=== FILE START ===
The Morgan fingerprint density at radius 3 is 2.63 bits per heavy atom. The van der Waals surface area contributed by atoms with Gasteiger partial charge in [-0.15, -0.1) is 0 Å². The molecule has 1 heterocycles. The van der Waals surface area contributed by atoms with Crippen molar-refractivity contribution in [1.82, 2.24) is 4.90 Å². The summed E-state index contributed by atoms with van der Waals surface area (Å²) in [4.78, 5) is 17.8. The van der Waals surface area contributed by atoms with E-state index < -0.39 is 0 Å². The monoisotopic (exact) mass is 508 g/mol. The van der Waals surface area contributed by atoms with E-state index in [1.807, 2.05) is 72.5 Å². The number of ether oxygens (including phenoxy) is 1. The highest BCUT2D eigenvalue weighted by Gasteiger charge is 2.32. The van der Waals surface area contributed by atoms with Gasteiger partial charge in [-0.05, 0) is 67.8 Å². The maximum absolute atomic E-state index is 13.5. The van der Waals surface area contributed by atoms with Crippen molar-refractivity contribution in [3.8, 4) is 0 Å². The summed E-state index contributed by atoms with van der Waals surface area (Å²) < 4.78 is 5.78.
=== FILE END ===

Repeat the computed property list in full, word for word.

The Morgan fingerprint density at radius 3 is 2.63 bits per heavy atom. The van der Waals surface area contributed by atoms with Gasteiger partial charge in [-0.15, -0.1) is 0 Å². The molecule has 1 heterocycles. The van der Waals surface area contributed by atoms with Crippen molar-refractivity contribution in [1.82, 2.24) is 4.90 Å². The summed E-state index contributed by atoms with van der Waals surface area (Å²) in [4.78, 5) is 17.8. The van der Waals surface area contributed by atoms with E-state index < -0.39 is 0 Å². The monoisotopic (exact) mass is 508 g/mol. The van der Waals surface area contributed by atoms with E-state index in [1.807, 2.05) is 72.5 Å². The number of ether oxygens (including phenoxy) is 1. The highest BCUT2D eigenvalue weighted by Gasteiger charge is 2.32. The van der Waals surface area contributed by atoms with Gasteiger partial charge in [-0.05, 0) is 67.8 Å². The maximum absolute atomic E-state index is 13.5. The van der Waals surface area contributed by atoms with Crippen molar-refractivity contribution in [3.8, 4) is 0 Å². The summed E-state index contributed by atoms with van der Waals surface area (Å²) < 4.78 is 5.78.